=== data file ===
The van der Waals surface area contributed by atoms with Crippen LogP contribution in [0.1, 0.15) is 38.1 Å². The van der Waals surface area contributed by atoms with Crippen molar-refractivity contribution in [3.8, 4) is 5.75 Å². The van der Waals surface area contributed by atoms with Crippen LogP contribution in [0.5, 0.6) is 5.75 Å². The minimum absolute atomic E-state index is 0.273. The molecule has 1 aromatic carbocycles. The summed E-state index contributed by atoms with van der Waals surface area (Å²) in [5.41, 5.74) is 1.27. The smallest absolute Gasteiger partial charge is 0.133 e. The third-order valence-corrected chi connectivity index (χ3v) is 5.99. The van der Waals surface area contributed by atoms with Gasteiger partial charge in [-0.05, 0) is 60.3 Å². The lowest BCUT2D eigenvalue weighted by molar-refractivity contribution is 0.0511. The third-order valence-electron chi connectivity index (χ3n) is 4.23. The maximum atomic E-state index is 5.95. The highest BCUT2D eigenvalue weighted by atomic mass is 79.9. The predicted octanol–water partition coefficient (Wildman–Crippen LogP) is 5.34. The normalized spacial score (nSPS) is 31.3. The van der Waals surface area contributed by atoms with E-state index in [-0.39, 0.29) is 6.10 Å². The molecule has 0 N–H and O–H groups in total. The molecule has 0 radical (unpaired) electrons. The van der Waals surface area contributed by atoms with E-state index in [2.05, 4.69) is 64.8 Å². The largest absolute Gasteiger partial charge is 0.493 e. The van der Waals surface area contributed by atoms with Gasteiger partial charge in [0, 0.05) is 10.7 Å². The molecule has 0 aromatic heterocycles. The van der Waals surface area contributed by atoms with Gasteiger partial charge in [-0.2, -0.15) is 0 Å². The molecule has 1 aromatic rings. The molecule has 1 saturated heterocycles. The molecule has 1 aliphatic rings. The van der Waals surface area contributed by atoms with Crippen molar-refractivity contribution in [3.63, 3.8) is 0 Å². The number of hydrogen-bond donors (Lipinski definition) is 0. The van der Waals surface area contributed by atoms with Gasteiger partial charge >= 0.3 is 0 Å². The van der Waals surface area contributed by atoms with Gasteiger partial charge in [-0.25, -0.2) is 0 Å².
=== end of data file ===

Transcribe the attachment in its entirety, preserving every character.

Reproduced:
The van der Waals surface area contributed by atoms with Crippen LogP contribution in [0.1, 0.15) is 38.1 Å². The van der Waals surface area contributed by atoms with Crippen molar-refractivity contribution in [3.8, 4) is 5.75 Å². The van der Waals surface area contributed by atoms with Crippen LogP contribution in [0.5, 0.6) is 5.75 Å². The minimum absolute atomic E-state index is 0.273. The molecule has 1 aromatic carbocycles. The summed E-state index contributed by atoms with van der Waals surface area (Å²) in [5.41, 5.74) is 1.27. The smallest absolute Gasteiger partial charge is 0.133 e. The third-order valence-corrected chi connectivity index (χ3v) is 5.99. The van der Waals surface area contributed by atoms with Gasteiger partial charge in [-0.05, 0) is 60.3 Å². The lowest BCUT2D eigenvalue weighted by molar-refractivity contribution is 0.0511. The third-order valence-electron chi connectivity index (χ3n) is 4.23. The maximum atomic E-state index is 5.95. The highest BCUT2D eigenvalue weighted by atomic mass is 79.9. The predicted octanol–water partition coefficient (Wildman–Crippen LogP) is 5.34. The normalized spacial score (nSPS) is 31.3. The van der Waals surface area contributed by atoms with E-state index in [-0.39, 0.29) is 6.10 Å². The molecule has 0 N–H and O–H groups in total. The molecule has 0 radical (unpaired) electrons. The van der Waals surface area contributed by atoms with E-state index in [2.05, 4.69) is 64.8 Å². The largest absolute Gasteiger partial charge is 0.493 e. The van der Waals surface area contributed by atoms with Gasteiger partial charge in [0, 0.05) is 10.7 Å². The molecule has 0 aromatic heterocycles. The van der Waals surface area contributed by atoms with Gasteiger partial charge in [-0.2, -0.15) is 0 Å². The molecule has 1 aromatic rings. The molecule has 1 saturated heterocycles. The molecule has 1 aliphatic rings. The van der Waals surface area contributed by atoms with Crippen molar-refractivity contribution in [3.63, 3.8) is 0 Å². The number of hydrogen-bond donors (Lipinski definition) is 0. The van der Waals surface area contributed by atoms with Gasteiger partial charge >= 0.3 is 0 Å². The van der Waals surface area contributed by atoms with Gasteiger partial charge in [-0.25, -0.2) is 0 Å².